With many coastal areas still cut off from transportation and communications, government officials and relief workers were left guessing Monday as to the full impact of the storm, known as Yolanda by Filipinos.
“Right now we’re operating in a relative black hole of information,” Dr. Natasha Reyes, emergency coordinator in the Philippines for the international medical group Doctors Without Borders, said in a statement Monday. “We know from the very little we can see that the situation is terrible. But it’s what we don’t see that’s the most worrying.”
The official death toll, which stood at 1,774 Monday night, was expected to rise to 10,000 or more, according to officials and relief workers who surveyed the damage from the air.
Between 2 million and 3 million people were believed to have lost their homes, Joe Curry, Philippines representative for Catholic Relief Services, said in an interview. Millions more were left without access to adequate food, clean water or shelter.
“The numbers are just hard to comprehend,” he said.
“It’s turned a lush, tropical island into a wasteland,” Curry said of the island of Leyte, which was among the worst hit. “We’ve had so many typhoons before, but nothing compared to how intense and devastating this was.”
The most urgent needs include not just food and water, but tents and plastic sheeting, aid workers said.
“Imagine rural areas where people live in small villages, where everything is flattened, and there is debris everywhere,” Curry said. “They just need something over their heads to give them shade and give them a place to sleep at night, and right now they probably don’t have that.”
In a country with a long history of natural disasters, Haiyan could rank as the worst ever. President Benigno Aquino III has declared a “state of national calamity.” Relief trucks have been mobbed. Looting and jail breaks have also been reported in some areas.
International aid agencies said they were rushing supplies and personnel to the region. Illustrating the extent of the need, the United Nations refugee agency, which usually focuses on conflict zones, said it was organizing an emergency airlift to the Philippines, sending basic items such as tents, plastic sheeting, blankets, mosquito nets, soap and underwear.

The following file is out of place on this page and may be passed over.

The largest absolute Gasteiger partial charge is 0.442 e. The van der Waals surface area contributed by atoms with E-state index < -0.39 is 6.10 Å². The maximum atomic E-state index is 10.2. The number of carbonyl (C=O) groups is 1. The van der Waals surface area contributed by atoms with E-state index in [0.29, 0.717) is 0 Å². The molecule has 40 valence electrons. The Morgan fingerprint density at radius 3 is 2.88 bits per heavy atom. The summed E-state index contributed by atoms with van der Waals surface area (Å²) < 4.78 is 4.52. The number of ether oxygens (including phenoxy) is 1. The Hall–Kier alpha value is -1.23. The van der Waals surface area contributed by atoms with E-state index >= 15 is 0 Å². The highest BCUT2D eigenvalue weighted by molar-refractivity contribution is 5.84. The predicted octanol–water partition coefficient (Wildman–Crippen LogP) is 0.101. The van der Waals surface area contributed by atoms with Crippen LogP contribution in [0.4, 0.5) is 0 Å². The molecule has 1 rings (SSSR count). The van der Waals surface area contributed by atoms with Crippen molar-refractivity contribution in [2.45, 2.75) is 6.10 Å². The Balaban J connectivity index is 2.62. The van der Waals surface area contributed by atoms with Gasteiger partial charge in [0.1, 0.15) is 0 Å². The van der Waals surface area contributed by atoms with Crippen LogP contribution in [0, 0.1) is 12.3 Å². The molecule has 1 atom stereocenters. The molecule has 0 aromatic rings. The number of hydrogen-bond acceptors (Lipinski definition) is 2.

“The level of destruction we’re seeing reported is absolutely staggering,” U.N. High Commissioner for Refugees Antonio Guterres said in a statement.
Relief efforts so far are concentrated in Leyte’s devastated provincial capital, Tacloban, which has the largest airport in the region. Curry said it would take days to reach people in more far-flung areas.
“You need trucks. You have to distribute items, you have to do it in an orderly manner, and there’s concern that there’s not even functioning government right now,” he said.
Many medical facilities were damaged or destroyed, with much of their equipment washed away and health staff unaccounted for, said Reyes, of Doctors Without Borders.
The Philippines military is providing medical care from the Tacloban airport.
“People are bringing the injured to the airport from the town by motorbike or on foot; it’s a six-hour walk,” Reyes said. “Usually in these types of disasters, the main needs are related to people being displaced from their homes, and the injuries are relatively minor – cuts, broken bones, head wounds. But with so many houses and buildings having collapsed because of the strong winds, we’re expecting to see some significant injuries.”
Mental health needs are also expected to be significant.
“We’ve heard reports that people are walking around aimlessly, completely desperate,” Reyes said. “As a Filipino, I know that we’re a resilient people. We’ve been battered over and over again by natural disasters. So when I hear about people being so desperate, so stunned, so hopeless, it really tells me just how bad this is.”
De Leon reported from Manila and Zavis from Los Angeles.